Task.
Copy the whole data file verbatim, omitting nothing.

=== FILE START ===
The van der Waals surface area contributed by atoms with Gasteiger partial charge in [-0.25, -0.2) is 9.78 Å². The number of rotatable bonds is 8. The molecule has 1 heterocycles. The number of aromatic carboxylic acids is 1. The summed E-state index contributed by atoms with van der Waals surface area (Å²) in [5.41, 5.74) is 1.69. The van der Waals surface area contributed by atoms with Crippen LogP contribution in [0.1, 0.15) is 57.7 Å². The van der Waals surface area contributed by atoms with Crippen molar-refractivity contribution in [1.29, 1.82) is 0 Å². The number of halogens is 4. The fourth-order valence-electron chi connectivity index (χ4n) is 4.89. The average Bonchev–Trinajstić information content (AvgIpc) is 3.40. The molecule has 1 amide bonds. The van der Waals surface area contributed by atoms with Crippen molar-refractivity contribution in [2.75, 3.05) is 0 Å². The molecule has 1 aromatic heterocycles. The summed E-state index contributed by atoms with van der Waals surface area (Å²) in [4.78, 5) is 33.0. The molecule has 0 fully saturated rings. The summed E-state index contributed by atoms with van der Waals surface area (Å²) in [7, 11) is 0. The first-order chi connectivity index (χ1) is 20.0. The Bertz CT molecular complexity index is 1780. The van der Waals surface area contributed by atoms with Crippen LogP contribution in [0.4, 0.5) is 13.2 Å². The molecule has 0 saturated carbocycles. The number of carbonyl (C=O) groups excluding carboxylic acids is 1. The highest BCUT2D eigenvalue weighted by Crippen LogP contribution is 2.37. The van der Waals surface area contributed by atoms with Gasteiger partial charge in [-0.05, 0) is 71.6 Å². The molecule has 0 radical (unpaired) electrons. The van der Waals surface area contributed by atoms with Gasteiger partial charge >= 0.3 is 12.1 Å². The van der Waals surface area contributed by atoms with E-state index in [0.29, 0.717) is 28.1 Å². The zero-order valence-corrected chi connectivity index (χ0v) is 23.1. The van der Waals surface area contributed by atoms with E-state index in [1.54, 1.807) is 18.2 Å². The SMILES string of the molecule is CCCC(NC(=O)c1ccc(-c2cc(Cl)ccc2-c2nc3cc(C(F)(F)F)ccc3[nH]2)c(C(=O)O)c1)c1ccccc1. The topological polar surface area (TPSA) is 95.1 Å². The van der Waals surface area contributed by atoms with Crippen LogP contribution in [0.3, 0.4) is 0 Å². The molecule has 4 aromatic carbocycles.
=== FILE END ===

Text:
The van der Waals surface area contributed by atoms with Gasteiger partial charge in [-0.25, -0.2) is 9.78 Å². The number of rotatable bonds is 8. The molecule has 1 heterocycles. The number of aromatic carboxylic acids is 1. The summed E-state index contributed by atoms with van der Waals surface area (Å²) in [5.41, 5.74) is 1.69. The van der Waals surface area contributed by atoms with Crippen LogP contribution in [0.1, 0.15) is 57.7 Å². The van der Waals surface area contributed by atoms with Crippen molar-refractivity contribution in [1.29, 1.82) is 0 Å². The number of halogens is 4. The fourth-order valence-electron chi connectivity index (χ4n) is 4.89. The average Bonchev–Trinajstić information content (AvgIpc) is 3.40. The molecule has 1 amide bonds. The van der Waals surface area contributed by atoms with Crippen molar-refractivity contribution in [2.75, 3.05) is 0 Å². The molecule has 1 aromatic heterocycles. The summed E-state index contributed by atoms with van der Waals surface area (Å²) in [4.78, 5) is 33.0. The molecule has 0 fully saturated rings. The summed E-state index contributed by atoms with van der Waals surface area (Å²) in [7, 11) is 0. The first-order chi connectivity index (χ1) is 20.0. The Bertz CT molecular complexity index is 1780. The van der Waals surface area contributed by atoms with Crippen LogP contribution in [0.4, 0.5) is 13.2 Å². The molecule has 0 saturated carbocycles. The number of carbonyl (C=O) groups excluding carboxylic acids is 1. The highest BCUT2D eigenvalue weighted by Crippen LogP contribution is 2.37. The van der Waals surface area contributed by atoms with Gasteiger partial charge in [-0.05, 0) is 71.6 Å². The molecule has 0 radical (unpaired) electrons. The van der Waals surface area contributed by atoms with Gasteiger partial charge >= 0.3 is 12.1 Å². The van der Waals surface area contributed by atoms with E-state index in [0.29, 0.717) is 28.1 Å². The zero-order valence-corrected chi connectivity index (χ0v) is 23.1. The van der Waals surface area contributed by atoms with E-state index in [1.54, 1.807) is 18.2 Å². The SMILES string of the molecule is CCCC(NC(=O)c1ccc(-c2cc(Cl)ccc2-c2nc3cc(C(F)(F)F)ccc3[nH]2)c(C(=O)O)c1)c1ccccc1. The topological polar surface area (TPSA) is 95.1 Å². The van der Waals surface area contributed by atoms with Crippen LogP contribution in [0.3, 0.4) is 0 Å². The molecule has 4 aromatic carbocycles.